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4

Most of your assumptions are correct. However, right ascension and declination are an equatorial system, while (heliocentric or geocentric) longitude and latitude are an ecliptic system. The reference planes do not coincide, even though the main reference point, the vernal equinox, does—this is because that point is where the ecliptic crosses the equator ...


3

Your general idea about this process is correct. At close semimajor axis distance, rock can evaporate and will form a Silicate-oxygen atmosphere. For low-mass rocky planets, the condensation flow from day to night-side, as it necessarily is very hot, will have to compete with the possibility of instead escaping vertically from the nightside, instead of ...


2

Weight is a property of mass which you can experience only when on the solid surface of a gravitating body - but not when you are in free fall. Yet even in free fall you retain your mass. Weight is the force the mass exerts on a scale (in the presence of and proportional to the strenght of a gravity field which pushes the mass onto that scale - which ...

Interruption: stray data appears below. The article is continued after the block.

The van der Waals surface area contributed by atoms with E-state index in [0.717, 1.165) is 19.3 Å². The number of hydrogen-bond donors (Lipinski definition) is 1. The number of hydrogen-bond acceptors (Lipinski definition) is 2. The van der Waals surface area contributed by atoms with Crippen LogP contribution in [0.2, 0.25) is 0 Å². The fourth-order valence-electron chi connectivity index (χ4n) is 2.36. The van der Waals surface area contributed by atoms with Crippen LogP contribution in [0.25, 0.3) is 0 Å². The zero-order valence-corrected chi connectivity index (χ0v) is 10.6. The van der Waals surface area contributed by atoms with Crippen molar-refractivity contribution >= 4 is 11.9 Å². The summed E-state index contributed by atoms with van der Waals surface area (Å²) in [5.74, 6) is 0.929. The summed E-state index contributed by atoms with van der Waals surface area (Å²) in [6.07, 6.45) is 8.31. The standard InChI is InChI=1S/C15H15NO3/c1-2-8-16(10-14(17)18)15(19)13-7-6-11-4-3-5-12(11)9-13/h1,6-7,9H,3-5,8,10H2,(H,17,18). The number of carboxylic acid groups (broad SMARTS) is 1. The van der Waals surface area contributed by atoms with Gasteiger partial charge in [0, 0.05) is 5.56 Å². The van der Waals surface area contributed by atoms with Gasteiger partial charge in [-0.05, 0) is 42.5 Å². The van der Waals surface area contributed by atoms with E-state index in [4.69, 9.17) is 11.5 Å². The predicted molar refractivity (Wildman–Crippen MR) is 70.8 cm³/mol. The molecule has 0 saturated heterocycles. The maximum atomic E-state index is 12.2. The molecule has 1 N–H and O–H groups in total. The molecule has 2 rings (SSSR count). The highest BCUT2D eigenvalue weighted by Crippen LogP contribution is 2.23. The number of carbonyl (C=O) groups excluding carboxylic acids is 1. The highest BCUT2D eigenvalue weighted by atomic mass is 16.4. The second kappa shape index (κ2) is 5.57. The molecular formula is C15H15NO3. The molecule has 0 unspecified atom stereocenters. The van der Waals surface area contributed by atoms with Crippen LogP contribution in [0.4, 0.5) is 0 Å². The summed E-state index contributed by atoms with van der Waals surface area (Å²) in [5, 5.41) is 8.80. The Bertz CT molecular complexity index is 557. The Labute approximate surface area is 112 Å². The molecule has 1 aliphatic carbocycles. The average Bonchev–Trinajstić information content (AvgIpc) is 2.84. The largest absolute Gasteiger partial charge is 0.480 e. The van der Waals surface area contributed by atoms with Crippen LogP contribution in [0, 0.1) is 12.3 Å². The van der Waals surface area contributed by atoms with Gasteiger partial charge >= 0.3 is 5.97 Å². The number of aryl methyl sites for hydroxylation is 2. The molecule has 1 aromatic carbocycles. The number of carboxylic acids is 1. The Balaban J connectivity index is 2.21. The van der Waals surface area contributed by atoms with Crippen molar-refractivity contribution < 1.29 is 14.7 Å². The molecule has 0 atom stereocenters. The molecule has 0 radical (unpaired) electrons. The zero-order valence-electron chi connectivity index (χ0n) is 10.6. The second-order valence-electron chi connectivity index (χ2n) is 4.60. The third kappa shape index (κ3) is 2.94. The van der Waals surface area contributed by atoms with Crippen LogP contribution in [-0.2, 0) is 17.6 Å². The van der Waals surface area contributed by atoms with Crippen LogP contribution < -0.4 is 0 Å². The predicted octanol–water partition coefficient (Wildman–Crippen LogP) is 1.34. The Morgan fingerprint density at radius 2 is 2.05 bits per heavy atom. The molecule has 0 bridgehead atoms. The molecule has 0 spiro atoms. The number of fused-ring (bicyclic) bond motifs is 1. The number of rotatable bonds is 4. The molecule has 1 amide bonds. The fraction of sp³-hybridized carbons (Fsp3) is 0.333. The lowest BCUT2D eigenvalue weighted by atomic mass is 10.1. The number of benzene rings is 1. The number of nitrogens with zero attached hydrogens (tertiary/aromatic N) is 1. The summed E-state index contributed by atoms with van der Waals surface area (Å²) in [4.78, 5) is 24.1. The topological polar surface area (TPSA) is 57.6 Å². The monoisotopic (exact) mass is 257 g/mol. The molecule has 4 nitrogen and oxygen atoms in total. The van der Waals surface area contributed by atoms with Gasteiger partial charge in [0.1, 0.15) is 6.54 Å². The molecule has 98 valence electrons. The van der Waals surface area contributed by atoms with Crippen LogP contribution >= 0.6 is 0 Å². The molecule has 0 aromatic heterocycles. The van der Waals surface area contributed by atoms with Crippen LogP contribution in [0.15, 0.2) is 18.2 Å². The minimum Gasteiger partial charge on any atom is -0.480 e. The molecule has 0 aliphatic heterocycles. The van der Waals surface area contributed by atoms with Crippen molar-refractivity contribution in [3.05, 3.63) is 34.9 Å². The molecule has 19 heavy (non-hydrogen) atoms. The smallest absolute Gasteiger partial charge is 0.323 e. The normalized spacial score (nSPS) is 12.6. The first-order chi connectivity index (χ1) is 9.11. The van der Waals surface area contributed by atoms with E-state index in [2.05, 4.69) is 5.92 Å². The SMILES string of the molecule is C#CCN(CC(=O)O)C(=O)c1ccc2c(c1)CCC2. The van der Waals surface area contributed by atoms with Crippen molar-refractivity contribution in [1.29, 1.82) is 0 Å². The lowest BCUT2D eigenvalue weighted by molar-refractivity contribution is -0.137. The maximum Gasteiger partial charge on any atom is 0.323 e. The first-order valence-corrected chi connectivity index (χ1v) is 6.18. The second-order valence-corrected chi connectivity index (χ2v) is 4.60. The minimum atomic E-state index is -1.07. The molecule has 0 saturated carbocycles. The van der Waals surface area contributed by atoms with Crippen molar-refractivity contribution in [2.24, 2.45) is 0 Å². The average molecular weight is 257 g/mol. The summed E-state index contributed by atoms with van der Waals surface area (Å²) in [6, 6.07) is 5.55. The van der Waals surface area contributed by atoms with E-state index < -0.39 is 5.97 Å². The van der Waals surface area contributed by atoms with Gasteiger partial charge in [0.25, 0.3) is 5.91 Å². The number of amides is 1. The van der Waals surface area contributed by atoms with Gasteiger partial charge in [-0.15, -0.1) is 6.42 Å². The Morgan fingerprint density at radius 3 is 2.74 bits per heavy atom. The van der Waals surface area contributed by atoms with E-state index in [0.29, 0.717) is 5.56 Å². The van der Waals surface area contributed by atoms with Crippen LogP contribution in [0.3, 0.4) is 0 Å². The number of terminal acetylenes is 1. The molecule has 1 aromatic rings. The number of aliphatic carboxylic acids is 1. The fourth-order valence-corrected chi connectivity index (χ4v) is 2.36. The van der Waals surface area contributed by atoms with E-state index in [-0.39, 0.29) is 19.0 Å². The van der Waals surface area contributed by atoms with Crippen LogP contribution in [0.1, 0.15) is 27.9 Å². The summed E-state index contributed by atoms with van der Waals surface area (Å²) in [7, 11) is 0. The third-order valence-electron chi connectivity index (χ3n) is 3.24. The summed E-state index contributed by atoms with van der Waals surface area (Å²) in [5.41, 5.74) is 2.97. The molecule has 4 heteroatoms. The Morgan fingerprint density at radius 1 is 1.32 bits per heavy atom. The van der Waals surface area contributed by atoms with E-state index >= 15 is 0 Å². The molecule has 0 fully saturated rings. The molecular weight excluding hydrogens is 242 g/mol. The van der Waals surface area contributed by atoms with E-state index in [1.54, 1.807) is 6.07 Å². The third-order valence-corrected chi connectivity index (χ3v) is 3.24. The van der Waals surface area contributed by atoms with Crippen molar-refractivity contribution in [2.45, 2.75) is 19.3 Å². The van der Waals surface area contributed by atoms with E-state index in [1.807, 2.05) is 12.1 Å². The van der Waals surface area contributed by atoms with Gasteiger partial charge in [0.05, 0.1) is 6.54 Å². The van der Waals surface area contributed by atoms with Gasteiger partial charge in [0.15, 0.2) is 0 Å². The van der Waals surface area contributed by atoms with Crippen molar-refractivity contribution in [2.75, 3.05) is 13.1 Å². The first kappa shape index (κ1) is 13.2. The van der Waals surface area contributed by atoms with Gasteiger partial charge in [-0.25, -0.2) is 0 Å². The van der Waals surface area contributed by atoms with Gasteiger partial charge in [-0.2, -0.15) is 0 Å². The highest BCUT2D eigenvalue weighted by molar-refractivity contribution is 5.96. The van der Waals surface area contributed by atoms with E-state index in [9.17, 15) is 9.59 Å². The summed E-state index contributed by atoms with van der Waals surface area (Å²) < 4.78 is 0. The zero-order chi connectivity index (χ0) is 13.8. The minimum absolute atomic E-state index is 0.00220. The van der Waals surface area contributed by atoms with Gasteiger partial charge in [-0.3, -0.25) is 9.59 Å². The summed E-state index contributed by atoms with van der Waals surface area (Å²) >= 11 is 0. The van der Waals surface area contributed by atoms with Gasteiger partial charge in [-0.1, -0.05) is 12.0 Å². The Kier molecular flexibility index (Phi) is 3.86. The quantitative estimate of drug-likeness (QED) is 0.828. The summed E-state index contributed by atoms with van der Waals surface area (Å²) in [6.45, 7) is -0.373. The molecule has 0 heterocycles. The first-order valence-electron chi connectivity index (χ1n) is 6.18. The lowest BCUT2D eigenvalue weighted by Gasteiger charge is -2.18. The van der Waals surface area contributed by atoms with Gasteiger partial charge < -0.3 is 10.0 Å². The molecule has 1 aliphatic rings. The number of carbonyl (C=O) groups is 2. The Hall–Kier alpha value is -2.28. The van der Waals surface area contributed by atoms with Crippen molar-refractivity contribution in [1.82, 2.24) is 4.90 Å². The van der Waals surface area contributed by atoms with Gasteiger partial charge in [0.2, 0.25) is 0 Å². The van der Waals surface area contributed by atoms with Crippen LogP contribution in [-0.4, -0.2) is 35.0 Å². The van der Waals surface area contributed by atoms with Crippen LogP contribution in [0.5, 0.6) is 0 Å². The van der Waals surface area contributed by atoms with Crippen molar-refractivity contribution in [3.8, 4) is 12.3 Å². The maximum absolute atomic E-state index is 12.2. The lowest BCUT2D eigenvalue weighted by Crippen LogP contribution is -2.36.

2

I imagine that a planet will become too hot for Earth type life - or even hypothetical life with different biochemistries might be able to live at much higher temperatures than Earth life - long before it becomes engulfed by its star's atmosphere. Even the coolest stars have surface temperatures of a few thousand degrees, so a planet which is close enough to ...


2

An effect, but not a noticeable effect. Wikipedia gives a formula for the frame-dragging in a a Kerr metric: $$\Omega = \frac{r_{s} \alpha c}{r^{3} + \alpha^{2} r + r_{s} \alpha^{2}}$$ where $\Omega$ is the angular speed that the frame of reference rotates at, $r$ is the orbital radius (70 billion metres for Mercury), $r_s$ is the Schwartzchild radius of the ...


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"Icy" only refers to the initial contribution of water ice to the total core mass and core equation of state. High-pressure water is either solid (at cold temperatures) or a supercritical ionic liquid (for hotter temperatures) (e.g. Baraffe et al. (2008)). While for low core masses ($m_c<\sim 17_{\oplus}$) the mass-radius relationship is near-...


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